Warehouse Design Factors

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Warehouses and distribution centers do not function in isolation; they form nodes of a distribution network mapped onto the modal transportation system.

The location of each warehouse directly relates to market coverage and effective and efficient distribution system coverage.  Therefore, Location should be the foremost consideration in the design and construction of warehouse facilities.

As in most real estate decisions location is the primary linchpin in selecting and determining which property to select. It is very important to start the selection process by realizing that a facility's location performs one main function—getting a company close to its customers.  Next, companies should decide whether they need a stand-alone warehouse to serve nationwide demand, or want to complement an existing network with a new facility or a replacement for another facility. 

Companies should base location decisions on the dimensions of their customer service and cost objectives. Other overall objectives may include:  Providing a high service network, operating a low cost network, or designing a network that is superior to their competitors.  Most networks are designed to minimize costs within a given service objective.  Typically, warehouse network designers normally ignore competitors. Smart warehouse designers should note competitors' warehouse locations and service levels, and then design a network that provides better service, gain sales and market share as a result.

When designing a warehouse facility it is very important to understand the inter relationship between customer service and costs.  When designing a warehouse network, it is imperative for companies to understand what they need to serve their customers. Do they need high availability levels? Short lead times?  Or Both? Do they need warehouses close to customers? Will they increase sales if they improve service? Will they lose sales if a competitor provides better service?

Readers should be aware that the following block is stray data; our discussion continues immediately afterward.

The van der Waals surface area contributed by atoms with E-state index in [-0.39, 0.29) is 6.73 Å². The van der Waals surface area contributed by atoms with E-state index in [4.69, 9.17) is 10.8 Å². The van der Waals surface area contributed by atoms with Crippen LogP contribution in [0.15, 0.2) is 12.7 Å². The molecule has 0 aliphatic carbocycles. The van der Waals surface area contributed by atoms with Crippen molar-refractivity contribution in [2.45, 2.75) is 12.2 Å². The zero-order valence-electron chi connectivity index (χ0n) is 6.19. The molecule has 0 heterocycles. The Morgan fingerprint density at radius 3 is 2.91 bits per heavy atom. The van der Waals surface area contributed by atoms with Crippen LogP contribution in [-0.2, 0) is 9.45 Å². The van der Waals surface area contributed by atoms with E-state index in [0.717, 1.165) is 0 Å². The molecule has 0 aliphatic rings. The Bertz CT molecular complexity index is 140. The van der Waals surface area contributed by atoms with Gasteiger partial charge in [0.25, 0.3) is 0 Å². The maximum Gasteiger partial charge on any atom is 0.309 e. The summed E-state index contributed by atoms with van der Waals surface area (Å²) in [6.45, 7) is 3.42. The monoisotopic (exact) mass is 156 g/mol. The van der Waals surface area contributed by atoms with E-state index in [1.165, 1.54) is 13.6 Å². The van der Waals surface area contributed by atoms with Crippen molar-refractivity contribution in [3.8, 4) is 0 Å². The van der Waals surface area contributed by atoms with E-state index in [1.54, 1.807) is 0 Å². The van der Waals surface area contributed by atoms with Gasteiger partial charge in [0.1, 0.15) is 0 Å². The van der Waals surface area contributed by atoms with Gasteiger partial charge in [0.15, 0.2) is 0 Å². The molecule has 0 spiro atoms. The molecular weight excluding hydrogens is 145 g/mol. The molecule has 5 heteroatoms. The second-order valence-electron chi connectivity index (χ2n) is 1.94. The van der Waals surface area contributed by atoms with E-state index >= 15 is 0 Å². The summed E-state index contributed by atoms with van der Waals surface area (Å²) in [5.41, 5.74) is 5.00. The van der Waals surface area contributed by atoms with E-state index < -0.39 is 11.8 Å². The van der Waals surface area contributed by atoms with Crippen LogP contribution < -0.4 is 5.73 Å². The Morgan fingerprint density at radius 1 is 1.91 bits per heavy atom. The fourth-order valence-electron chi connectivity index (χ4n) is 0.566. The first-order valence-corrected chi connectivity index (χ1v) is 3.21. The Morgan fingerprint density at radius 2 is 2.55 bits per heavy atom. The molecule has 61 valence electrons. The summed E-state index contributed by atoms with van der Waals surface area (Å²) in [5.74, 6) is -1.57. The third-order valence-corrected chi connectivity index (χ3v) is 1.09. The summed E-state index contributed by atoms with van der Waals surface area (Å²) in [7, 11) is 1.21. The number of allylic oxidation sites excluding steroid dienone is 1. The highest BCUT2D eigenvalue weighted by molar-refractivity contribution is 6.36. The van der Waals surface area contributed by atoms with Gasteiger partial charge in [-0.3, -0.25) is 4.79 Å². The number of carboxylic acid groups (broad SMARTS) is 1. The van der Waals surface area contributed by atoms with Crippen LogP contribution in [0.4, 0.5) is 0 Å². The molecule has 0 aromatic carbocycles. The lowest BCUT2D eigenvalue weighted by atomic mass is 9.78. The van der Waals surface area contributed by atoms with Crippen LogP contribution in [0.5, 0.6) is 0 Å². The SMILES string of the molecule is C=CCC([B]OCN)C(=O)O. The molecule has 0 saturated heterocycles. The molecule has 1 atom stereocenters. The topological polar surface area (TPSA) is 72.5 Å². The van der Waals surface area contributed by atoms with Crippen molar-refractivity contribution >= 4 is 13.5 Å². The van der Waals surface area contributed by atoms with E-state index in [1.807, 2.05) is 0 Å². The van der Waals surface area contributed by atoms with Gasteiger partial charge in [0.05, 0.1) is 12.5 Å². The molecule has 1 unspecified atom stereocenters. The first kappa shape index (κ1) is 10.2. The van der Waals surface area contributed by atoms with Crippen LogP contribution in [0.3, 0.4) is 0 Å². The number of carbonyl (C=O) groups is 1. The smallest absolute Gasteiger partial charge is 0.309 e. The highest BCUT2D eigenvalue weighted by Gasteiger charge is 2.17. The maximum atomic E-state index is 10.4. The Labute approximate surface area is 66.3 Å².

Most warehouse designers cannot answer these questions clearly, and many don't even ask them. Not understanding the role of customer service can cause a company to over-design and over-spend on its warehouse design.  Warehouse network designing controls and impacts four primary budget areas: inbound and outbound transportation; inventory; facility costs; and labor. These costs fluctuate depending on warehouse network design, and should be accounted for carefully.

Once a company has determined the general location for a facility, it must decide between an urban or rural setting.  Typically labor costs will be less the further away from a concentrated populated urban area versus a rural area. Wal-Mart, for example, often locates warehouses in rural areas where labor costs are low. They sacrifice some transportation expense but can save a great deal on labor.

Collecting operations data should be the next step in designing a warehouse.  Database development is the most important part of any warehouse sizing and design process.  From that data, companies can model actual facility throughput, based on daily shipments and production/receiving cycles. Next, they can add a safety stock number to the throughput information in order to accommodate fluctuating inventory levels. The database development effort starts with identifying exactly what needs the warehouse must satisfy.  Reviewing the amount of anticipated shipments, both inbound and outbound should be determined, together with the characteristics of aspect shipments and warehousing.  From that data, companies can model actual facility throughput, based on daily shipments and production/receiving cycles.